The boardroom at Leeds City College Printworks Campus was packed for the launch last week of the 2023 Leeds Manufacturing Festival.
Manufacturing employers, college and school careers advisers and representatives from training and skills providers gathered for the launch, where they heard Mayor of West Yorkshire, Tracy Brabin emphasise the key role of manufacturing in the regional economy.
“We cannot grow as a region without manufacturing at the top of its game,” she said, adding that the sector has a vital part to play in the transition to a green and resilient economy.
Stephen Phipson, chief executive of manufacturing employers’ organisation Make UK, set out the continuing importance of manufacturing to the UK economy but drew attention to the skills shortages holding the sector back.
He also highlighted the opportunities for the sector in developing environmental technologies which are vital in helping the UK reduce carbon emissions and meet its net zero targets.
Speaking at the launch event, chair of Leeds Manufacturing Alliance and managing director of MPM Ltd Ben Wilson, outlined the programme for the festival, highlighting the opportunities the festival presents for employers and the benefits of getting involved.
He also thanked festival sponsors and, together with Stephen Phipson, joined an industry-led expert panel that included Matt Booth, associate director at E3 Recruitment, Mitch Scott, head of engineering at Leeds City College and Amanda McLaren, managing director of textile firm AW Hainsworth.
Gavin Howarth also spoke on behalf of the Howarth Foundation, which has been chosen as charity partner for the 2023 Leeds Manufacturing Festival.
He described the difference that the foundation makes, with support from the business community, in helping people who are homeless to find work and turn their lives around.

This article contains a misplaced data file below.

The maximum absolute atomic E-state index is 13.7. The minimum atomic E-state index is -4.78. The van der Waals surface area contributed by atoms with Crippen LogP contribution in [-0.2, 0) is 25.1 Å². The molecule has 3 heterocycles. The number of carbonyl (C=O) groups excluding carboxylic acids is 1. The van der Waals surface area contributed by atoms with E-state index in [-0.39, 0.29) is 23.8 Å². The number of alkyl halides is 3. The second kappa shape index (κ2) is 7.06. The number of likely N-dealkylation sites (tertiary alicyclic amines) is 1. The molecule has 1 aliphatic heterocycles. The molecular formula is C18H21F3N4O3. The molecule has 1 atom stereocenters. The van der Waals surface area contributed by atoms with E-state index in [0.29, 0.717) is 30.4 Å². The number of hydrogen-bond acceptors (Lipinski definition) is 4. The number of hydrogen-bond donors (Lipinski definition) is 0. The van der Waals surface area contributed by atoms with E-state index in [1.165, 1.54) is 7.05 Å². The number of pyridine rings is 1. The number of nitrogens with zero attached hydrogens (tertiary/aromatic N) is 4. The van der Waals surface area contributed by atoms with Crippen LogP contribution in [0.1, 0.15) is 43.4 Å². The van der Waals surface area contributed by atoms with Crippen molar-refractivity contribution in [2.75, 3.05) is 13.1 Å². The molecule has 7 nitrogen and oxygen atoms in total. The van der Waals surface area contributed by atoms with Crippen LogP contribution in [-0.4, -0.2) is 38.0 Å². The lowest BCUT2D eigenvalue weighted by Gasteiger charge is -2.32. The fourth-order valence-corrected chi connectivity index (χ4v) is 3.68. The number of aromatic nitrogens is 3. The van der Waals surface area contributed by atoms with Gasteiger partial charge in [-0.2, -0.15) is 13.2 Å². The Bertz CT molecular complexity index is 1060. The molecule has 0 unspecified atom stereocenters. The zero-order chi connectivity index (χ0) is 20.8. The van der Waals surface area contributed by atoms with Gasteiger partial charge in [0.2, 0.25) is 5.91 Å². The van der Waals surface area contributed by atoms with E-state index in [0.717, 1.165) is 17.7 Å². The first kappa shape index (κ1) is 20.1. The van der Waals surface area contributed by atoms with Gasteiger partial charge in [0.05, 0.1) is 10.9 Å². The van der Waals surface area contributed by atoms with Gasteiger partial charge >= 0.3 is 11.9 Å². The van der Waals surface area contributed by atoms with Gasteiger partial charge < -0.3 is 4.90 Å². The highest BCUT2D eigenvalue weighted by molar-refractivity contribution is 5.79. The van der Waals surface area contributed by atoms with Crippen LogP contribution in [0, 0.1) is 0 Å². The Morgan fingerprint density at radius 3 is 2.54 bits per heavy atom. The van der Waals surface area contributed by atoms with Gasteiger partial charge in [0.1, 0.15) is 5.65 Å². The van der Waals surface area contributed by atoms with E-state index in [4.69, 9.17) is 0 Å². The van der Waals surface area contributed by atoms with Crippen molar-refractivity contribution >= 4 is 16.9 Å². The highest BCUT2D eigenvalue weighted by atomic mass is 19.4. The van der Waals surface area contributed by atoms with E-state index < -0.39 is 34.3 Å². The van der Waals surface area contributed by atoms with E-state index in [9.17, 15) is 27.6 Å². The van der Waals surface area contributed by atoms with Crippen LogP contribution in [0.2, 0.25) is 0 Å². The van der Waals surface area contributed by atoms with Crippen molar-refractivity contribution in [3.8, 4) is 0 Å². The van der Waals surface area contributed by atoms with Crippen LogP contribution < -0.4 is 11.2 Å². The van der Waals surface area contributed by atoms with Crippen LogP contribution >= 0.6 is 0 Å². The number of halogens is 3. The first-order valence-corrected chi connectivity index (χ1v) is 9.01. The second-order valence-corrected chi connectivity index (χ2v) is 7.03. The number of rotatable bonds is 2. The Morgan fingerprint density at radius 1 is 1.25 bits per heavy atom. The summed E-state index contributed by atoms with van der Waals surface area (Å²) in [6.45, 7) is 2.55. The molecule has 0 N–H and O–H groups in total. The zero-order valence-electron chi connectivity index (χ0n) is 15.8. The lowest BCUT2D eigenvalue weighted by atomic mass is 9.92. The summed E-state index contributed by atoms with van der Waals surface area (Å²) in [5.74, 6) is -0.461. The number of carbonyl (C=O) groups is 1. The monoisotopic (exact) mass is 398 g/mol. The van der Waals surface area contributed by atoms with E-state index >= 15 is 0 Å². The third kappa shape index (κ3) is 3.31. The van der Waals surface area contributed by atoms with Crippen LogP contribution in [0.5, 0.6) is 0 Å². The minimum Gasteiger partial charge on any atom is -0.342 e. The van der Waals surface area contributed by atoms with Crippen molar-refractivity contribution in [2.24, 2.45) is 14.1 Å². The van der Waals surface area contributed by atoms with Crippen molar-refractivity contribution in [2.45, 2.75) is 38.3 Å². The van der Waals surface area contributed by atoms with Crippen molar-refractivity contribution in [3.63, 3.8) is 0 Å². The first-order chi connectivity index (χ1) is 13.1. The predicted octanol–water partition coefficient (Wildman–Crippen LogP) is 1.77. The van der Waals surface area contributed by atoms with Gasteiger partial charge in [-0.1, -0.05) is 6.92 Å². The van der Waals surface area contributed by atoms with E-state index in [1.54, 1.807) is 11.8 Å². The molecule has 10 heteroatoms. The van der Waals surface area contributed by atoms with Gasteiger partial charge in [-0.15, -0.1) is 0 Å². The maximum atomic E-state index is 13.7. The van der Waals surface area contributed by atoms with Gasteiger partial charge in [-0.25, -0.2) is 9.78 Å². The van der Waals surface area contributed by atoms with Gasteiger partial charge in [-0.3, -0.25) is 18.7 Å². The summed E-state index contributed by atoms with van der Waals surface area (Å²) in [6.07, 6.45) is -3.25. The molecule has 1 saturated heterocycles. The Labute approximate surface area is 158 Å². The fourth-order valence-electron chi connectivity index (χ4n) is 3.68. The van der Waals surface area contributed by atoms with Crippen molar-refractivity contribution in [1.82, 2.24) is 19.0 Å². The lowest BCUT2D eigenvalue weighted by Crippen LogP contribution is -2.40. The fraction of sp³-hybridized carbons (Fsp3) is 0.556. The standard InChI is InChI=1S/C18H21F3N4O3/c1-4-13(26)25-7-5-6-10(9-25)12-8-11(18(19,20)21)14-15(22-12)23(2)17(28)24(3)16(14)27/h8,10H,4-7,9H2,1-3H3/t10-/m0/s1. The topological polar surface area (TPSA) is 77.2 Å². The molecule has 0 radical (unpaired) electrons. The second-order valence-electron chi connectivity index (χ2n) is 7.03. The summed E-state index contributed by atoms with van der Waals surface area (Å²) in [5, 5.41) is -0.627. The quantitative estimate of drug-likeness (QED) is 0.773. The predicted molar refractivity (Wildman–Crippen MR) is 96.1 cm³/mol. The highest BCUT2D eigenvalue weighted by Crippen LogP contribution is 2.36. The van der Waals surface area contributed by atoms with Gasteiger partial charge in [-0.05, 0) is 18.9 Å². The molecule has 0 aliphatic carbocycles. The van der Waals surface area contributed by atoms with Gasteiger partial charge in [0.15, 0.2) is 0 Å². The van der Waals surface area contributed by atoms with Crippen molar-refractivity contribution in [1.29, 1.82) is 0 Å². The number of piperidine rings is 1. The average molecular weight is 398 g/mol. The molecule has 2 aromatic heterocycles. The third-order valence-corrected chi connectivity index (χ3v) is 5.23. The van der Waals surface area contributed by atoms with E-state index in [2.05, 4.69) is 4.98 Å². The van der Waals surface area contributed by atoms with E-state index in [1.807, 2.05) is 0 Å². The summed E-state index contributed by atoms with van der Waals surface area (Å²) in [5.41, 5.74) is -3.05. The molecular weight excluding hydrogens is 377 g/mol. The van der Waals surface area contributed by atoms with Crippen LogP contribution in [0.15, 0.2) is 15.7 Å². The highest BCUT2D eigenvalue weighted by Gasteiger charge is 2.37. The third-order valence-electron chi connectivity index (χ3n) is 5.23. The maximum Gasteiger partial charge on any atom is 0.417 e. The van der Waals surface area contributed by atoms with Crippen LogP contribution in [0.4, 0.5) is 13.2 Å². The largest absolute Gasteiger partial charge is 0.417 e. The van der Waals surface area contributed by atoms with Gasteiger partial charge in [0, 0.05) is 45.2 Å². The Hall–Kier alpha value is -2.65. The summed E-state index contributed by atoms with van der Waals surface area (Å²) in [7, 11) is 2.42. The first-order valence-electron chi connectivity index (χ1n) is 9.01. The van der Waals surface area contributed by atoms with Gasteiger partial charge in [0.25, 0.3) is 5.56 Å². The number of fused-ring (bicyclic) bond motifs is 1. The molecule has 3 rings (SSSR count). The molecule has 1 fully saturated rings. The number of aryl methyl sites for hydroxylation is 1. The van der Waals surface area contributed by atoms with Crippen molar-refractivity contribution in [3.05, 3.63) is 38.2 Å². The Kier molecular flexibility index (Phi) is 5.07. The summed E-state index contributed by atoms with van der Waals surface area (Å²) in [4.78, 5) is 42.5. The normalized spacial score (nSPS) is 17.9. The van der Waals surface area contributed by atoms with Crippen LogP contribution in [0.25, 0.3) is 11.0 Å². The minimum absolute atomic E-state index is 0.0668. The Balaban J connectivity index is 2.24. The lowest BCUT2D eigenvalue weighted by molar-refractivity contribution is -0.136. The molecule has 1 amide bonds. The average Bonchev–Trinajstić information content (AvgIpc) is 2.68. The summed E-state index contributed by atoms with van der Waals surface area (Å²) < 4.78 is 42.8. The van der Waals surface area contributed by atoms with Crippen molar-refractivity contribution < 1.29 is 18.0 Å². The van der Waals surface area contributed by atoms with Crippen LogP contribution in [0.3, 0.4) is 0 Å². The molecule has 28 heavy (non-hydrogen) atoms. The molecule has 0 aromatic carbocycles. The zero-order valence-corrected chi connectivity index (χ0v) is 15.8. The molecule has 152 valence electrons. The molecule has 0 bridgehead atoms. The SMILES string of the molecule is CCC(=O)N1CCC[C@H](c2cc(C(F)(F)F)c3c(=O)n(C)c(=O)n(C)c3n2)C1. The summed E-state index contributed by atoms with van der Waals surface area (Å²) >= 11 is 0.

“The festival gives us the chance to fly the flag for manufacturing in Leeds, promote careers in the sector and build links with schools and colleges to bring the next generation into our industry,” said alliance chair Ben. “There was a really positive energy and enthusiasm in the room today and it’s important to carry that momentum forward.”
Apprenticeships offer different approach to learning and new opportunities
Overcoming preconceptions about what it’s like to work in modern manufacturing and the kinds of roles on offer is a key aim of the festival.
Speaking to BBC Radio Leeds, which broadcast interviews from the event throughout the day, apprentices Richard Lomas and Clayton Flether from jukebox manufacturer Sound Leisure said working in manufacturing had opened their eyes to new ways of learning and new opportunities.
“When I first heard about the apprenticeship that was available at Sound Leisure I didn’t really understand what it was,” said Richard. “But my mum and dad sat me down and explained the benefits. It gives you the skills you need to take you to the next stage in your career.”
Clayton added: “People think about apprentices as electricians and joiners but there’s loads of other opportunities in things like coding and software technologies or accounts and marketing. It’s good to be able to learn hands on, get the experience you need and be paid to do it.”
Chris Black, managing director of the family-owned business said: “We’re extremely proud to be involved in the festival and of our two apprentices Richard and Clayton who spoke to Radio Leeds about their journey within our business. When they returned to the factory, they were given a standing ovation.”